The urgent question in the polluted Gulf of Mexico: How bad will this get?

No one knows, but with each day, as the leaking oil well a mile deep remains uncapped, industry observers and scientists are crafting scenarios that range from bad to worse to worst, with some forecasting a calamity of historic proportions.

Several scientists have said in interviews that they believe that the “loop current” of the gulf, a powerful conveyor belt that extends some 3,000 feet deep, will almost surely take the oil down the left flank of Florida to the delicate coral reefs of the Keys. From the Florida Straits, the narrow passage between the Keys and Cuba, the oil could flow into the Gulf Stream, from which it could slather the beaches up the East Coast, they say.

“I think it is inevitable at this stage because we’re seeing it creep slowly toward the loop current,” said University of Miami oceanographer Nick Shay. “If this thing keeps going for two to three months, it’ll be catastrophic.”

But there are many unknowns, and the oil slick itself has been elusive and enigmatic, lurking offshore in the gulf for many days as if choosing its moment of attack. The slick is still to the north of the loop current, Shay said. In rough, churning seas, the visible slick at the surface has shrunk in recent days.

The oil by its nature is hard to peg: It’s not a single, coherent blob, but rather an irregular, amoeba-shaped expanse that in some places forms a thin sheen on the water and in other locations is braided and stretched into tendrils of thick, orange-brown gunk.

A BP executive said Monday that the company is treating the oil at the gulf bottom with dispersant chemicals sprayed from a wand on a robotic submarine. Oil can vary from one well to another, and oil from very deep wells can be thicker and heavier than that from shallow wells.

No one is sure how much oil is leaking. The Coast Guard initially said there was no leak, then said there was a leak of 1,000 barrels a day, then upped the estimate to 5,000 barrels. Adm. Thad Allen, the leader of the federal response and commandant of the Coast Guard, warned against putting too much credence in any estimate.

Ian MacDonald, a professor of oceanography at Florida State University, has calculated the amount of oil based on satellite imagery and established models of oil dispersion and believes that the quantity is already greater than that dumped in Alaska by the Exxon Valdez in 1989. He estimated last week that 9 million gallons of oil are already in the water, compared with 10.8 million gallons in the Valdez disaster.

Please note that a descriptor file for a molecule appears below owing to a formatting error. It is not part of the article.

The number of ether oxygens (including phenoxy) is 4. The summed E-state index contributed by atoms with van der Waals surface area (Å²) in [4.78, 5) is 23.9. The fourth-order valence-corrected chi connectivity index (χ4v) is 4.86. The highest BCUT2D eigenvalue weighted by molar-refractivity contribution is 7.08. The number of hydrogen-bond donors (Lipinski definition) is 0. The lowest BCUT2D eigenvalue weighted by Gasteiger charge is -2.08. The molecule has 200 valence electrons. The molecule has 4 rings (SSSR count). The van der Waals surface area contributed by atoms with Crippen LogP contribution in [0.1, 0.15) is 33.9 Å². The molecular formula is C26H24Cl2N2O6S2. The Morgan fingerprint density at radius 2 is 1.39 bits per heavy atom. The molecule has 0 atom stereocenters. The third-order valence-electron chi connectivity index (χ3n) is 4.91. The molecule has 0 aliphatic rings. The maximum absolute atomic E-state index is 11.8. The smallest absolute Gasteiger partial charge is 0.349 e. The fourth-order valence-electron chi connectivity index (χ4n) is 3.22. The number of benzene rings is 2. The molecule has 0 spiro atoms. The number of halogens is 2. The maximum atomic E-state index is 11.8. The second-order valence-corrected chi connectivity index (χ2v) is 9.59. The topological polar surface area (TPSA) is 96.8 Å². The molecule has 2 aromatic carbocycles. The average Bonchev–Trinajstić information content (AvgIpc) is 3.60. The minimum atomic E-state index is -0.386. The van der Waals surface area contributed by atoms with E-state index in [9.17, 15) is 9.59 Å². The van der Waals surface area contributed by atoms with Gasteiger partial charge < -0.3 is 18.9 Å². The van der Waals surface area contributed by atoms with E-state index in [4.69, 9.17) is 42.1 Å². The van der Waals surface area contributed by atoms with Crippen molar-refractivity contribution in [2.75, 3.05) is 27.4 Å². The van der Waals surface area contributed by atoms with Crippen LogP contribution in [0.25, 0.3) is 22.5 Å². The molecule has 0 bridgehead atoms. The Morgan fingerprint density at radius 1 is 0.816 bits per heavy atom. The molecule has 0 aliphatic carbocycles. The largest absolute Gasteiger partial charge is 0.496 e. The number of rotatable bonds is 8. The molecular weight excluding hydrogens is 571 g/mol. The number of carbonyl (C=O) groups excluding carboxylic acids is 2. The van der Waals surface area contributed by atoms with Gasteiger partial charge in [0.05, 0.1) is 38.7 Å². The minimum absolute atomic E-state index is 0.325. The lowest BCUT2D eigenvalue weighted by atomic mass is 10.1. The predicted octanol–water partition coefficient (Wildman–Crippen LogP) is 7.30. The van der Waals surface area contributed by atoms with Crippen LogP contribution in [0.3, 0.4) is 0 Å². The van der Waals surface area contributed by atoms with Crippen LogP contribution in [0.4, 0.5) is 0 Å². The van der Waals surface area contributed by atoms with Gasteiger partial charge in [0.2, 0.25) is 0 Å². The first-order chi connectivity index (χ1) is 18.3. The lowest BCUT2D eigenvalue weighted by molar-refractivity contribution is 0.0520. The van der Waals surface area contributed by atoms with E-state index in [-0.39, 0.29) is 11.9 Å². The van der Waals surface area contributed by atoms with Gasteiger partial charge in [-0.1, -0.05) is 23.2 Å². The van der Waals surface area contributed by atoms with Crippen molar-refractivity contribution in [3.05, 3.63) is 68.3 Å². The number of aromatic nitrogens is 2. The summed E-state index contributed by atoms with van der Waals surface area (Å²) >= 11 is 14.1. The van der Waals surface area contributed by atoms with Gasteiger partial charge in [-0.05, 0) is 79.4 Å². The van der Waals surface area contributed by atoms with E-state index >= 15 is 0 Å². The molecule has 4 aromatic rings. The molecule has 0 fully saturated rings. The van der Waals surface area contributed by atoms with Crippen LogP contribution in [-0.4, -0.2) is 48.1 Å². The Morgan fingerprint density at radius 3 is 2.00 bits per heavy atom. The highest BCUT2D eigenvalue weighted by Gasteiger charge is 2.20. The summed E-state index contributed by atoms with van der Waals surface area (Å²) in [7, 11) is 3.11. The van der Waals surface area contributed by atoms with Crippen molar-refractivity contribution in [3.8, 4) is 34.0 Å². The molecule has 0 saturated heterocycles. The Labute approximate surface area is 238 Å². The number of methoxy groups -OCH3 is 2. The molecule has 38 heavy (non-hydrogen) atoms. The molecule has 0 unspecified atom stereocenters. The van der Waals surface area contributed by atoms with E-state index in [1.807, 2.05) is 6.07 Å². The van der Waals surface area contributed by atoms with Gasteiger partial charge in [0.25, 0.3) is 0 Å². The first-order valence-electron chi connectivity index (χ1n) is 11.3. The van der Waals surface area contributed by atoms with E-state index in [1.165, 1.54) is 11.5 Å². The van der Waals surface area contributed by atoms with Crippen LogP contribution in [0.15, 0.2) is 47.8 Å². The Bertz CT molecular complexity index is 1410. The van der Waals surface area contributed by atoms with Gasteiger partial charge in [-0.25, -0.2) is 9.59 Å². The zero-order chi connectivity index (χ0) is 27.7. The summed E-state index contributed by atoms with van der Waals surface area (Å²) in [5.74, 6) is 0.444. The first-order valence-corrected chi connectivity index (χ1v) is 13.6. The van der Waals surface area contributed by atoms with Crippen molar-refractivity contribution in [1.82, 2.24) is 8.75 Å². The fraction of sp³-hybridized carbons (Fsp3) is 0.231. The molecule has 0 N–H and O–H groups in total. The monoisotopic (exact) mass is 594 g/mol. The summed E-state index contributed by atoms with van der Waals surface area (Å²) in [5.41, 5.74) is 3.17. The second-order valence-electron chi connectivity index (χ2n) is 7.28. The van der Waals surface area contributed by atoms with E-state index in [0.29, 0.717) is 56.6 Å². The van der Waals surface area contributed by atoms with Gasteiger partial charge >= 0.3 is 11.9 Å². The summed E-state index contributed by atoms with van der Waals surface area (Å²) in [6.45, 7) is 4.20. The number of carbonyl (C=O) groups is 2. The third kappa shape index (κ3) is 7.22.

But he acknowledged that the real amount could be different. In any case, he said, the comparison to the Valdez spill is misguided, because the coastal gulf is far more economically significant than the sparsely populated coast of Alaska.

Despite his bleak estimate of the spill, MacDonald said the rough weather has been a blessing. In heavy surf, the oil has been breaking up, and toxic volatiles in the oil have been evaporating.

“What remains forms what’s called mousse, which is like chocolate mousse. It’s an emulsion, which is an emulsion of oil, air and water, in a thick, gelatinous layer, and that’s nasty stuff,” he said.

The crisis began April 20 with a tragic explosion and fire on the Deepwater Horizon, a huge rig owned by Transocean and leased by BP. Eleven workers died. The rig, insured for $560 million, sank two days later; the riser, the pipe leading to the rig, collapsed. Three leaks have developed, the largest at the end of the drill pipe that extends from the riser.

Robotic submarines have tried to activate a structure called a blowout preventer that sits atop the wellhead and has multiple tools for clamping the flow of oil in an emergency. Efforts have failed.

“It’s really, really devastating,” said Greg McCormack, director of the Petroleum Extension Service at the University of Texas. “On the political front, are we going to be allowed to drill in the deep water again? That’s going to be more devastating to society than to the industry. We’re going to have much higher oil prices because of that.”

Few people are more apocalyptic than Matt Simmons, retired chairman of the energy investment banking firm Simmons & Company International, and a veteran of 41 years in the industry. Simmons, who will speak at the Offshore Technology Conference in Houston this week, has been famous in recent years for warning that the industry is running out of oil. Now he sees a disaster on an epic scale as the pressurized subterranean reservoir known as the Macondo field, estimated to hold 50 million barrels of oil, continues to vent into the gulf.

“It really is a catastrophe,” Simmons said. “I don’t think they’re going to be able to put the leak out until the reservoir depletes. It’s just too technically challenging.”

He said BP’s cleanup costs could mean financial ruin for the company.

“They’re going to have to clean up the Gulf of Mexico,” he said.